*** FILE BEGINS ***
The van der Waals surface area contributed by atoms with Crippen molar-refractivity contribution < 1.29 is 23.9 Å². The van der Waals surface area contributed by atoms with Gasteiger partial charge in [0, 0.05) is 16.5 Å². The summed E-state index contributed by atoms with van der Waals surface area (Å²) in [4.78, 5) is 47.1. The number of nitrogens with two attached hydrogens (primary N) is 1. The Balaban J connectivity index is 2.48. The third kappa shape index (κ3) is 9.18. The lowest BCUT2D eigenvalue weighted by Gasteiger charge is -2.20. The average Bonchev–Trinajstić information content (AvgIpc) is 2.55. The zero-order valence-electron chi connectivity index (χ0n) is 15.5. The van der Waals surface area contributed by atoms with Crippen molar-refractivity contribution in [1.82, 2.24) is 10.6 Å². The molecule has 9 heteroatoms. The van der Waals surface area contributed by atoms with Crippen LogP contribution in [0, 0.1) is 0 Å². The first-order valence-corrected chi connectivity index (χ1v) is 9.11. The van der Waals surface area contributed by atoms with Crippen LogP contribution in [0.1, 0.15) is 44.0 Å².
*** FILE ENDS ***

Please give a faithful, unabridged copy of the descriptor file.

The van der Waals surface area contributed by atoms with Crippen molar-refractivity contribution < 1.29 is 23.9 Å². The van der Waals surface area contributed by atoms with Gasteiger partial charge in [0, 0.05) is 16.5 Å². The summed E-state index contributed by atoms with van der Waals surface area (Å²) in [4.78, 5) is 47.1. The number of nitrogens with two attached hydrogens (primary N) is 1. The Balaban J connectivity index is 2.48. The third kappa shape index (κ3) is 9.18. The lowest BCUT2D eigenvalue weighted by Gasteiger charge is -2.20. The average Bonchev–Trinajstić information content (AvgIpc) is 2.55. The zero-order valence-electron chi connectivity index (χ0n) is 15.5. The van der Waals surface area contributed by atoms with Crippen molar-refractivity contribution in [1.82, 2.24) is 10.6 Å². The molecule has 9 heteroatoms. The van der Waals surface area contributed by atoms with Crippen LogP contribution in [0, 0.1) is 0 Å². The first-order valence-corrected chi connectivity index (χ1v) is 9.11. The van der Waals surface area contributed by atoms with Crippen LogP contribution in [0.1, 0.15) is 44.0 Å².